Is it a TV programme? Is it a computer game? No, it's what the BBC hopes will be its first true cross-platform offering. Dominic Timms on Fightbox
Monday November 4, 2002
domingo, abril 27, 2003
Guardian | Fight club
sábado, abril 26, 2003
Consumer Electronics Association: Digital America
Digital America 2002, the U.S. Consumer Electronics Industry Today, showcases the growth and opportunity in the consumer electronics market, from handheld computers and personal video recorders (PVRs) to wireless phones and MP3 players. Available free as an online publication, Digital America 2002 explains new technology trends that are enhancing consumers’ lifestyles and workstyles by bringing information, entertainment and communication almost anywhere, any time.
Creating Core Content in a Post-Convergence World
We need to give up the old model of creating a root property in a given medium like film and then repurposing it or spinning it off to create secondary properties in other media. We must think in "transmedia" terms from the beginning. Traditional authoring is formal that is, one thinks first of the form drama or novel or game, for example, and it is the form that guides the selection and arrangement of materials. New authoring is material in nature - that is, it places the emphasis on developing materials that can be selected and arranged to produce many different forms.
A few years ago there wasn’t much to talk about. Now, however, computer game research is booming resulting in common terminology, competing paradigms and serious discussion on the subjects of games and gaming. This article attempts to provide an introduction to the field of computer game research.
Computer games, like other media, have taken some time to register on the academic radar screen. Film, although treated seriously early on (e.g. Münsterberg, 1916), was not considered an entirely valid research field until the 1960s which saw the birth of actual academic departments. Games, now 40 years old, are starting – quite suddenly – to attract attention from a wide range of disciplines. Only five years ago it would be possible to survey the entire field of game research without raising much of a sweat. Sociologists and psychologists had attempted to map behavioural effects, but not in ways that warranted special attention compared to similar studies on other phenomena in the same league. Today, scholars from fields as diverse as comparative literature, graphic design, computer science, film studies and theatre studies have contributed to the understanding of the phenomenon of computer games. In the following I try to convey a crude map of the field. I attempt – but do not hope to succeed – to provide a balanced view of what is essentially a non-unified research community with huge differences in outlook and priorities.
sexta-feira, abril 25, 2003
Who needs to work with whom?
Successful iTV requires change. Change in the way that programmes are commissioned by broadcasters. Change in the way that programmes are made. Change in the way that advertising is sold. The old linear model of broadcast TV will not yield the results that iTV is capable of. Currently, a broadcaster decides on a style of programme it wants to transmit. Programme makers are then told what to produce or they pro-actively tout completed concepts to several channels at once. Once the programme schedule is determined, sponsors and advertisers are sought. Advertising is often sold as a whole campaign targeted at a specific but very high-level segment.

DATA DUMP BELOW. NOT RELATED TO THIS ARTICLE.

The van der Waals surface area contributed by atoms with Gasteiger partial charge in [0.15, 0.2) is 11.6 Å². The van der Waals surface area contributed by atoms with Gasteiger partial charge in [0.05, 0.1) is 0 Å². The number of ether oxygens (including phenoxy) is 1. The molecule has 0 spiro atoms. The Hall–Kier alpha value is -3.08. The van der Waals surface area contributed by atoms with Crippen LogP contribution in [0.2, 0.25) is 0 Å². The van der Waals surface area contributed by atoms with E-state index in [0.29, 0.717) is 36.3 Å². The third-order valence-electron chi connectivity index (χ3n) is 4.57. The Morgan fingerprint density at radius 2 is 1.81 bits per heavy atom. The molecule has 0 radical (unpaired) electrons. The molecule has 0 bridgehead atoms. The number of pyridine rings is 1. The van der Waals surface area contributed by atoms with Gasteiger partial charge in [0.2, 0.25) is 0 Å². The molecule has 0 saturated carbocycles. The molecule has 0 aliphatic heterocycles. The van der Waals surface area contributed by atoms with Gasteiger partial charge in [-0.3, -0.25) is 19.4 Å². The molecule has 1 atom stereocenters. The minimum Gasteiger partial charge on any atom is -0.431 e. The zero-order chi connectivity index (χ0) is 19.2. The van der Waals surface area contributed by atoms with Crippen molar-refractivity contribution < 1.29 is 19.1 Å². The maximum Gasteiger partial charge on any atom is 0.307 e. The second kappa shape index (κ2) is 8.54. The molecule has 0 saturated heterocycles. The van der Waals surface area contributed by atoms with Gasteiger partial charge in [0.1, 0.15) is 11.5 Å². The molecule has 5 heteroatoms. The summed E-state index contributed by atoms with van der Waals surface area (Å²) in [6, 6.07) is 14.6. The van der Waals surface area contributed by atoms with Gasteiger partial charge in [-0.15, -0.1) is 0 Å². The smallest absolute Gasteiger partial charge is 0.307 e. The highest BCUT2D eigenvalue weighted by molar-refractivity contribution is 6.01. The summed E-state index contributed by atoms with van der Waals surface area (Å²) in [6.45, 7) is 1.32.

Broadcasters now have the opportunity to use interactivity to really start to understand their audience’s wants and needs. Advertising space will achieve a premium rate if the interests of the audience are better understood and can be targeted. By using interactivity, broadcasters can target segments of decreasing size to differentiate their offering to advertisers. Ultimately, they can even begin to influence audience behaviour.
So how do they do that then? Instead of following the traditional linear model, broadcasters would work together with programme makers, advertising agencies and advertisers to make integrated interactive concepts in a highly collaborative and perhaps iterative way. Interactivity becomes a fundamental part of the programme, rather than an afterthought, and is designed to enhance the entertainment,
Jupiter Research: Personal Technology
Personal Technology helps companies understand consumers' adoption of new and evolving hardware and software technologies. Covering the giants of consumer computing and consumer electronics, this coverage area helps businesses prepare for the market opportunities created by consumer devices, applications and services. Clients will discover which companies are most likely to succeed in pursuing outside-the-box strategies
Wired News: Where Real, Cyber Worlds Collide
SANTA CLARA, California -- Although the speakers and attendees are gathered here in Silicon Valley, much of the real action at this week's O'Reilly Emerging Technology conference is happening in cyberspace.
During the first two days of the gathering, where pundits and technologists swap ideas about the future of all things digital, most of the 800-plus attendees spent their time huddled over their laptops. The exhibition space is rigged with a pervasive Wi-Fi network, which allows attendees to be in constant electronic communication with each other, and with the outside world.
Wired News: Futurist Fears End of Innovation
02:00 AM Apr. 24, 2003 PT
SANTA CLARA, California -- Author Howard Rheingold believes the freedom of technologists to innovate is under attack as never before.
Delivering the keynote speech at the O'Reilly Emerging Technology Conference, Rheingold warned that vested interests, flexing their political and economic muscle, are stifling technological innovation.